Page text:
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Between Therapist and Client: A Co-Evolving Process

My journey and the journeys of my clients are connected, and this has become increasingly real for me over the last years. I am speaking of a small group of clients, people with who I have been walking a path over time. I am going to try and capture some of what I mean in this short piece.

Over the last few years there are a handful of my clients with whom I have been doing long-term work where I can see a process of co-evolution, for want of a better word. A process where I can see that the therapeutic work resonates at a much deeper, or perhaps just more encompassing, level. I am not speaking of the normal resonance that I see as essential for any therapy, or being touched and moved by the client. I am not speaking of either empathy or sympathy.

I am referring to noticing parts or threads of my own life story, being alive and constantly developing, seemingly doing so "in sync" with my client. My own challenges and parts of myself being brought into focus by the conversations with my clients, and in different ways acting as a catalyst for my own journey. It is difficult to capture this in words, but it feels like a a very organic and living process. Two entities in relation to each other where the movement and changes of each becomes increasingly connected with the other.

I can not imagine the wonderful terminology my psychodynamic colleagues will employ to comment on this process, but to be honest, I do not care. I have been doing this work for several decades now and I know there is a difference between the transference and counter-transference process and what I am trying to describe here. I am not speaking of the simple process of having your own internal world etc being triggered by the work with a client.

This is about the relationship, and even though there are clear roles and boundaries, we are still human beings connecting over time as travellers. And the idea that we will not both be changed by the journey and the companionship, even though we may have different roles on this journey, does not make sense.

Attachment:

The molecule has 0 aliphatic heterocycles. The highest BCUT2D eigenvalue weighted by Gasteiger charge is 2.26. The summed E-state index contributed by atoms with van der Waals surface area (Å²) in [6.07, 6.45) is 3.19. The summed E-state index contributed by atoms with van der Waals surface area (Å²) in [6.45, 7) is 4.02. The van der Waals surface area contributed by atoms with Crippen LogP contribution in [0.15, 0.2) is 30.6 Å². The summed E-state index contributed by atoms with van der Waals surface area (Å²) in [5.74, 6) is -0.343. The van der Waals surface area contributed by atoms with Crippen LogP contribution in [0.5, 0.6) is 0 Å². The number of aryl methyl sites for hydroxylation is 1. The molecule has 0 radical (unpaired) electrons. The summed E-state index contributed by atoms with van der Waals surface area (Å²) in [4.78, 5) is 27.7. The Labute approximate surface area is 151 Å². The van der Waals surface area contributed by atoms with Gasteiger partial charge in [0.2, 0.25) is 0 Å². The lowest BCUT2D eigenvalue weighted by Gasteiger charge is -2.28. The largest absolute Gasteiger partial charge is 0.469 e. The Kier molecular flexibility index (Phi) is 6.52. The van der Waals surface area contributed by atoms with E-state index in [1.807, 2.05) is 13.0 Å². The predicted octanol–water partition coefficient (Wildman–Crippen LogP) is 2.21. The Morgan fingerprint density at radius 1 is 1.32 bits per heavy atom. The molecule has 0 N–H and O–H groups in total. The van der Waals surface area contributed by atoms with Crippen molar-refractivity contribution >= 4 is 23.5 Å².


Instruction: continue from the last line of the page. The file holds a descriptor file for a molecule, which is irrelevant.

Meaningful relationships change us. After all, important and meaningful relationships provide the formative blueprints that stay with us throughout life. Traumatic relationships long after we have grown up can change us substantially, as can traumatic experiences. So relationships that provide companionship will change us, both of us.

And this for me is the greatest gift of therapy. Not the short-term work of supporting someone through a particular rough spot or crisis, but the more enduring relationships where we become increasingly two human beings who connect in the moment. And this connection over time gives rise to this process of changing together, being both the catalyst and response to each other.

As human beings we are constantly triggering changes and adaptations in each other, and the more enduring the relationship, the more extensive these changes are. And in working with our clients we should expect the same. No one ever taught me this as a student. But to be honest, I probably wouldn't get it even if they tried. Because I believe it takes having done your own work and knowing where you end and the client begins. It means understanding what of the stuff that arises in working with people is your own stuff and where that stuff comes from.

I am not saying this to come across as arrogant about my own journey, but rather my own awareness that I would not have been able to write this 10 years ago. There was too much in the way. There were too many parts of myself that I have not even met yet, too much of my own formative experiences I had no true connection with.

Can we have this with every client that walks into our office. I don't know, but I doubt it. But maybe that is just me. Just like I am not close to everyone in my life I will not have the same closeness or connection to all my clients. I think it is a rare experience, but something that extends beyond the framework of just therapist and client. I am deeply grateful for the few clients who have played such a critical role in my own journey. It is a gift.


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